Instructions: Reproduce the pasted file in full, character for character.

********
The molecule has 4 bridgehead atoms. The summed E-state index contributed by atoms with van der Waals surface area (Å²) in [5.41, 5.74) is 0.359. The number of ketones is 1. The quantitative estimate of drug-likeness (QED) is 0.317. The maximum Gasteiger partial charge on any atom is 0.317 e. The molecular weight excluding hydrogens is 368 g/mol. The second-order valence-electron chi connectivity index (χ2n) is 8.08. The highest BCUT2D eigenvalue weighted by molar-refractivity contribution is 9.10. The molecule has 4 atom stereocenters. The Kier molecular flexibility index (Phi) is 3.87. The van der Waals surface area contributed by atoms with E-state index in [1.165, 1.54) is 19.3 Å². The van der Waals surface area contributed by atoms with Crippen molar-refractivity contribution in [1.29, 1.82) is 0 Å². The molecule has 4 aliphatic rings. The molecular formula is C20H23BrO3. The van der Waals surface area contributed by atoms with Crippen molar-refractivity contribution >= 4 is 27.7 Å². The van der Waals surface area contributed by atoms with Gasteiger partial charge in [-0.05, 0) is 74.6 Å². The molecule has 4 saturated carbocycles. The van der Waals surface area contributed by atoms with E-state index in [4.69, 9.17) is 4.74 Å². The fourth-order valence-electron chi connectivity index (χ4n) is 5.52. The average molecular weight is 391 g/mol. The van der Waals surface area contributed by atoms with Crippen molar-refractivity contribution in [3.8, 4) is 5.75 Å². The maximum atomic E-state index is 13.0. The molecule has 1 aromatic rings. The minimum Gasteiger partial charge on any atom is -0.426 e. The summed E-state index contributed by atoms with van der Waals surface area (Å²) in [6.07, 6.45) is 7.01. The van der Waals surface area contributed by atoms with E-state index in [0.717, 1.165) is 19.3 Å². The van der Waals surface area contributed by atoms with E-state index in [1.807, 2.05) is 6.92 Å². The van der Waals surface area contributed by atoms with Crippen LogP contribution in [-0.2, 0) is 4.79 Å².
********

The molecule has 4 bridgehead atoms. The summed E-state index contributed by atoms with van der Waals surface area (Å²) in [5.41, 5.74) is 0.359. The number of ketones is 1. The quantitative estimate of drug-likeness (QED) is 0.317. The maximum Gasteiger partial charge on any atom is 0.317 e. The molecular weight excluding hydrogens is 368 g/mol. The second-order valence-electron chi connectivity index (χ2n) is 8.08. The highest BCUT2D eigenvalue weighted by molar-refractivity contribution is 9.10. The molecule has 4 atom stereocenters. The Kier molecular flexibility index (Phi) is 3.87. The van der Waals surface area contributed by atoms with E-state index in [1.165, 1.54) is 19.3 Å². The van der Waals surface area contributed by atoms with Crippen molar-refractivity contribution in [1.29, 1.82) is 0 Å². The molecule has 4 aliphatic rings. The molecular formula is C20H23BrO3. The van der Waals surface area contributed by atoms with Crippen molar-refractivity contribution >= 4 is 27.7 Å². The van der Waals surface area contributed by atoms with Gasteiger partial charge in [-0.05, 0) is 74.6 Å². The molecule has 4 saturated carbocycles. The van der Waals surface area contributed by atoms with E-state index in [4.69, 9.17) is 4.74 Å². The fourth-order valence-electron chi connectivity index (χ4n) is 5.52. The average molecular weight is 391 g/mol. The van der Waals surface area contributed by atoms with Crippen molar-refractivity contribution in [3.8, 4) is 5.75 Å². The maximum atomic E-state index is 13.0. The molecule has 1 aromatic rings. The minimum Gasteiger partial charge on any atom is -0.426 e. The summed E-state index contributed by atoms with van der Waals surface area (Å²) in [6.07, 6.45) is 7.01. The van der Waals surface area contributed by atoms with E-state index in [0.717, 1.165) is 19.3 Å². The van der Waals surface area contributed by atoms with E-state index in [1.807, 2.05) is 6.92 Å². The van der Waals surface area contributed by atoms with Crippen LogP contribution in [-0.2, 0) is 4.79 Å².